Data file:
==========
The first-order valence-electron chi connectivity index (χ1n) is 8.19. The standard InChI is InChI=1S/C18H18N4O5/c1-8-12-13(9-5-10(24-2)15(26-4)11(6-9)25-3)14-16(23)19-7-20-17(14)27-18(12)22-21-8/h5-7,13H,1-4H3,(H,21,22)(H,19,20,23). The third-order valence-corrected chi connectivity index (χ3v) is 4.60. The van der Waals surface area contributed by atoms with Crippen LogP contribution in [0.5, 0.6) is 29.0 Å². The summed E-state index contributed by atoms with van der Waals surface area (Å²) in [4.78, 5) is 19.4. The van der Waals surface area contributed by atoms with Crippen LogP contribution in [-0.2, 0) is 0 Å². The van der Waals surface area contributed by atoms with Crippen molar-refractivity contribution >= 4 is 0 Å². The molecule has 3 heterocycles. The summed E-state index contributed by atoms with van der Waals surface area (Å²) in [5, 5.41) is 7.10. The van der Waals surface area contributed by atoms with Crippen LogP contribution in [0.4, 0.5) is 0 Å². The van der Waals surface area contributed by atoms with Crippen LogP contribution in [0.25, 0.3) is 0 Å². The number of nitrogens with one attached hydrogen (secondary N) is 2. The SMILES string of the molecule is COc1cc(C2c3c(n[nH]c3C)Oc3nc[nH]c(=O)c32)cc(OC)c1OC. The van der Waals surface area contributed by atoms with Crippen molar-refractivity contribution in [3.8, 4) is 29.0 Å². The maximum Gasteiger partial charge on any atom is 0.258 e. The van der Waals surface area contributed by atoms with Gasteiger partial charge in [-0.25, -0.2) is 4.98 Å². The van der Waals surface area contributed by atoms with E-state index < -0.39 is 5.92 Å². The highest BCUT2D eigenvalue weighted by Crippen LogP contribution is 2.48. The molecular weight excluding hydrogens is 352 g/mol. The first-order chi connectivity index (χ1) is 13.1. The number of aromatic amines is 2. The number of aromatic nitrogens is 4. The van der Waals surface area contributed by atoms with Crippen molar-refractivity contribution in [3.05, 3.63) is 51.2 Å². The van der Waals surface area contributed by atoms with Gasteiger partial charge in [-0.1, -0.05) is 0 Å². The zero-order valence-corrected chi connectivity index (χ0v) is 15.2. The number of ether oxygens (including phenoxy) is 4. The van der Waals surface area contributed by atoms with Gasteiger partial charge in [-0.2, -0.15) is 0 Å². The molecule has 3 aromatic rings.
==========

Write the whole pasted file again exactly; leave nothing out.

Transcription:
The first-order valence-electron chi connectivity index (χ1n) is 8.19. The standard InChI is InChI=1S/C18H18N4O5/c1-8-12-13(9-5-10(24-2)15(26-4)11(6-9)25-3)14-16(23)19-7-20-17(14)27-18(12)22-21-8/h5-7,13H,1-4H3,(H,21,22)(H,19,20,23). The third-order valence-corrected chi connectivity index (χ3v) is 4.60. The van der Waals surface area contributed by atoms with Crippen LogP contribution in [0.5, 0.6) is 29.0 Å². The summed E-state index contributed by atoms with van der Waals surface area (Å²) in [4.78, 5) is 19.4. The van der Waals surface area contributed by atoms with Crippen LogP contribution in [-0.2, 0) is 0 Å². The van der Waals surface area contributed by atoms with Crippen molar-refractivity contribution >= 4 is 0 Å². The molecule has 3 heterocycles. The summed E-state index contributed by atoms with van der Waals surface area (Å²) in [5, 5.41) is 7.10. The van der Waals surface area contributed by atoms with Crippen LogP contribution in [0.4, 0.5) is 0 Å². The van der Waals surface area contributed by atoms with Crippen LogP contribution in [0.25, 0.3) is 0 Å². The number of nitrogens with one attached hydrogen (secondary N) is 2. The SMILES string of the molecule is COc1cc(C2c3c(n[nH]c3C)Oc3nc[nH]c(=O)c32)cc(OC)c1OC. The van der Waals surface area contributed by atoms with Crippen molar-refractivity contribution in [3.8, 4) is 29.0 Å². The maximum Gasteiger partial charge on any atom is 0.258 e. The van der Waals surface area contributed by atoms with Gasteiger partial charge in [-0.25, -0.2) is 4.98 Å². The van der Waals surface area contributed by atoms with E-state index < -0.39 is 5.92 Å². The highest BCUT2D eigenvalue weighted by Crippen LogP contribution is 2.48. The molecular weight excluding hydrogens is 352 g/mol. The first-order chi connectivity index (χ1) is 13.1. The number of aromatic amines is 2. The number of aromatic nitrogens is 4. The van der Waals surface area contributed by atoms with Crippen molar-refractivity contribution in [3.05, 3.63) is 51.2 Å². The van der Waals surface area contributed by atoms with Gasteiger partial charge in [-0.1, -0.05) is 0 Å². The zero-order valence-corrected chi connectivity index (χ0v) is 15.2. The number of ether oxygens (including phenoxy) is 4. The van der Waals surface area contributed by atoms with Gasteiger partial charge in [-0.2, -0.15) is 0 Å². The molecule has 3 aromatic rings.